The Dangers of Road Rage

The Dangers of Road Rage

What Is Road Rage?

The National Highway Traffic Safety Administration (NHTSA) and the Automobile Association of America (AAA) generally define road rage as an extreme form of aggressive driving. According to the NHTSA, aggressive driving behaviors include following too closely, driving at excessive speeds, weaving through traffic, and running stop lights and signs. Aggressive driving occasionally escalates to gesturing in anger or yelling at another motorist, confrontation, physical assault, and even murder. Road rage is the label that has emerged to describe extremely angry and violent driver behavior. In other words, road rage can involve aggressive driving actions such as speeding in frustration, cutting in front of other motorists. However, it can also involve shouting at other motorists, throwing objects, or even getting out of the car and starting a physical fight. If you or a loved one has been involved in an accident with an aggressive driver speak with a car accident attorney today to discuss your recovery options. Instances of road rage may be becoming more prevalent. As reported by the AAA, 80 percent of drivers report feeling angry, aggressive, or experiencing road rage at least once in the previous 12 months. Specific acts of aggression included yelling, purposefully tailgating, and even cutting other vehicles off or intentionally colliding with them. The organization estimates that more than 50 percent of fatal accidents involve an angry or aggressive driver. Unfortunately, Virginians have seen an increase in road rage incidents reported on the nightly news. In December 2019, a driver in Culpepper County was convicted of firing a gun at another motorist. The driver became enraged after another vehicle cut him off. The incident led to a rear-end collision involving three vehicles. One Virginia Beach man was arrested for assaulting another man in a parking lot after a road rage incident. The confrontation was initially verbal, but quickly escalated into a physical altercation, causing serious injuries.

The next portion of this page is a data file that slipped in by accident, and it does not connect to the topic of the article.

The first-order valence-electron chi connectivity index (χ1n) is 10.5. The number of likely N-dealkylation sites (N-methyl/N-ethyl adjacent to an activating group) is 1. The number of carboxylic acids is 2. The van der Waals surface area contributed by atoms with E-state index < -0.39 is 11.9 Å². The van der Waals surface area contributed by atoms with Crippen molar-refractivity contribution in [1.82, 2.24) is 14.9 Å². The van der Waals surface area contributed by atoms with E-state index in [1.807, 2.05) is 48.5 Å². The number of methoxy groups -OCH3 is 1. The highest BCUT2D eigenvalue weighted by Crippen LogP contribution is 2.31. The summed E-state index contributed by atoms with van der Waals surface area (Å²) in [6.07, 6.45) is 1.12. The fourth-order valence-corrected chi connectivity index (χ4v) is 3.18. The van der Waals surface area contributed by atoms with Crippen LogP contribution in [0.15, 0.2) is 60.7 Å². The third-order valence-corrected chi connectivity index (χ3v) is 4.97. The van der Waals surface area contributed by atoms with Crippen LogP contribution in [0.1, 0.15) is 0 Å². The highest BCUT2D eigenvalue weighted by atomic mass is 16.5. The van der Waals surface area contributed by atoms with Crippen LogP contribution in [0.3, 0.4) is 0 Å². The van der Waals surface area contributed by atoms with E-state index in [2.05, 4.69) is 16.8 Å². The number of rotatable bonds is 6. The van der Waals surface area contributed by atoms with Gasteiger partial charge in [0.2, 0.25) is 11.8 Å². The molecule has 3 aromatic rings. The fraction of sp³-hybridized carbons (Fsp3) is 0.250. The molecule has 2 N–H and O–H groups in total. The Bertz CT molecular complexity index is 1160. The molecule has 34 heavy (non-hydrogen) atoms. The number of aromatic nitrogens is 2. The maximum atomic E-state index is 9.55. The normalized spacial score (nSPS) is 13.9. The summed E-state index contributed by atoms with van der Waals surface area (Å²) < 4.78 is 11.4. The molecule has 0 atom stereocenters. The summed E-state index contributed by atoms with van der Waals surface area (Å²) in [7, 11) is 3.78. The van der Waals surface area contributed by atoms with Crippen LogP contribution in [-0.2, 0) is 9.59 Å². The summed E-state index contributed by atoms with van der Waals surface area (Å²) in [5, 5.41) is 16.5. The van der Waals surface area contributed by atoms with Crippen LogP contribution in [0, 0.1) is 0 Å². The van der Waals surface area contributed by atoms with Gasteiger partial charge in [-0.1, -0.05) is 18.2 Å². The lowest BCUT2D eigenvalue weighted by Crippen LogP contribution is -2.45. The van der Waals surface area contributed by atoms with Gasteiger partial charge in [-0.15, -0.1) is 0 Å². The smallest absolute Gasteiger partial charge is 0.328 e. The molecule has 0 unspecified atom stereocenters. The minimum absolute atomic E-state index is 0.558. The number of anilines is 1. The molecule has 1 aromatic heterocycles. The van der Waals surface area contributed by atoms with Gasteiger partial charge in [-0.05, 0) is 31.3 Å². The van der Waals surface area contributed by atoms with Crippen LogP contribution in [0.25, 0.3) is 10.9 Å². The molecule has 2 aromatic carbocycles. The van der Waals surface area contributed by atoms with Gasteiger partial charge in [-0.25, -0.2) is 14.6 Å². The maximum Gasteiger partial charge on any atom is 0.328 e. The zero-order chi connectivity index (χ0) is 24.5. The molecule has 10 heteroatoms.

What Should You Do if You Are a Victim of Road Rage?

Make no mistake, aggressive driving is against the law in Virginia. A conviction of road rage carries serious penalties, which can become more severe if the wrongdoer had the intent to injure another person. In addition, if a road rage incident escalates to an assault or other serious crime, the perpetrator may face criminal charges. If a road rage-type of car incident involves physical assault, you should always contact the police department. Road rage and aggressive driving behaviors may cause physical injuries and property damage. If you or a loved one were injured in a road rage accident, you may be entitled to compensation. Injured parties may collect damages from the party that exhibited road rage, if their behavior led to an accident. In Virginia, at-fault drivers are responsible for damages resulting from vehicle accidents. If another’s negligence causes an accident, they can be liable for injuries stemming from that accident. Negligence is a breach of the duty of care drivers owe the public. Drivers have a duty to drive safely and follow traffic laws. Road rage and aggressive driving violate a driver’s duty of care. When you are involved in an accident, all drivers should stop and exchange information, including contact and insurance information. If you feel it is unsafe to interact with another angry driver, try to note the driver’s license plate number. If you are carrying a smartphone, taking a picture of the license plate should suffice if it is legible. You should also contact law enforcement and remain safely at the scene until they arrive. Law enforcement will interview the drivers, charge and arrest them if necessary, and file a police report of the incident. Police reports are compiled in every vehicle accident in which someone is injured or killed. The crash report is a crucial piece of evidence about the causes of the accident. You can request your crash report from the Virginia Department of Motor Vehicles (DMV). Another driver may dispute the causes of the accident. The crash report’s determination of causation can be helpful to support your claim. Evidence will be required to prove who was at fault. Pictures of the scene and eyewitnesses may also be critical evidence. It’s a good idea to take pictures, and law enforcement officers will typically interview eyewitnesses and record their statements.